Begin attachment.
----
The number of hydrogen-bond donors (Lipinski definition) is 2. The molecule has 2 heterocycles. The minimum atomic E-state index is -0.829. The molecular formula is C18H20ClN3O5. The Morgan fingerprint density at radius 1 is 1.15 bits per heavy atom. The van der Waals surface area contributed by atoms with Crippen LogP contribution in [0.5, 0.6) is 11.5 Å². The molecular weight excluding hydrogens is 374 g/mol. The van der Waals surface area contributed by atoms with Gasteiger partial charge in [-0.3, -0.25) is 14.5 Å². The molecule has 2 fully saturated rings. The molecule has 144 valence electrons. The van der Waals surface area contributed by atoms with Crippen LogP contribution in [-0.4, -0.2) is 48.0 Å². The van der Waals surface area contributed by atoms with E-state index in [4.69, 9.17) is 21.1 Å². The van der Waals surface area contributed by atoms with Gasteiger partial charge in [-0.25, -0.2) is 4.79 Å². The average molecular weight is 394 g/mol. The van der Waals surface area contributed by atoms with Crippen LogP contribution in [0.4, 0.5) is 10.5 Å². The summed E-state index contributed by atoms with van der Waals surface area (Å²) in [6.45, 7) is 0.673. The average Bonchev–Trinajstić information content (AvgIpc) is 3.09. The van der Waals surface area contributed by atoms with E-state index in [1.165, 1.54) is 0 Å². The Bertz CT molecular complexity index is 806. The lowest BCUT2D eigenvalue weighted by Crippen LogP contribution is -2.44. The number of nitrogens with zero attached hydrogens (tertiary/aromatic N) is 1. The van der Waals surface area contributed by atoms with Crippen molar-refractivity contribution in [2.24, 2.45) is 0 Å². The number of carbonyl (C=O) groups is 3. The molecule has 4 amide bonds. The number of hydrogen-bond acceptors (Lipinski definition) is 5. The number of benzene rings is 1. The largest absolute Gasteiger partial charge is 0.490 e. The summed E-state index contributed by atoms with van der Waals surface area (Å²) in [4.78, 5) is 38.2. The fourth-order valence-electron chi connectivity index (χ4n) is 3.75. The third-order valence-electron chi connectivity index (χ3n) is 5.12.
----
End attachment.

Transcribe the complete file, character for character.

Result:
The number of hydrogen-bond donors (Lipinski definition) is 2. The molecule has 2 heterocycles. The minimum atomic E-state index is -0.829. The molecular formula is C18H20ClN3O5. The Morgan fingerprint density at radius 1 is 1.15 bits per heavy atom. The van der Waals surface area contributed by atoms with Crippen LogP contribution in [0.5, 0.6) is 11.5 Å². The molecular weight excluding hydrogens is 374 g/mol. The van der Waals surface area contributed by atoms with Gasteiger partial charge in [-0.3, -0.25) is 14.5 Å². The molecule has 2 fully saturated rings. The molecule has 144 valence electrons. The van der Waals surface area contributed by atoms with Crippen LogP contribution in [-0.4, -0.2) is 48.0 Å². The van der Waals surface area contributed by atoms with E-state index in [4.69, 9.17) is 21.1 Å². The van der Waals surface area contributed by atoms with Gasteiger partial charge in [-0.25, -0.2) is 4.79 Å². The average molecular weight is 394 g/mol. The van der Waals surface area contributed by atoms with Crippen LogP contribution in [0.4, 0.5) is 10.5 Å². The summed E-state index contributed by atoms with van der Waals surface area (Å²) in [6.45, 7) is 0.673. The average Bonchev–Trinajstić information content (AvgIpc) is 3.09. The van der Waals surface area contributed by atoms with E-state index in [1.165, 1.54) is 0 Å². The Bertz CT molecular complexity index is 806. The lowest BCUT2D eigenvalue weighted by Crippen LogP contribution is -2.44. The number of nitrogens with zero attached hydrogens (tertiary/aromatic N) is 1. The van der Waals surface area contributed by atoms with Crippen molar-refractivity contribution in [2.24, 2.45) is 0 Å². The number of carbonyl (C=O) groups is 3. The molecule has 4 amide bonds. The number of hydrogen-bond acceptors (Lipinski definition) is 5. The number of benzene rings is 1. The largest absolute Gasteiger partial charge is 0.490 e. The summed E-state index contributed by atoms with van der Waals surface area (Å²) in [4.78, 5) is 38.2. The fourth-order valence-electron chi connectivity index (χ4n) is 3.75. The third-order valence-electron chi connectivity index (χ3n) is 5.12.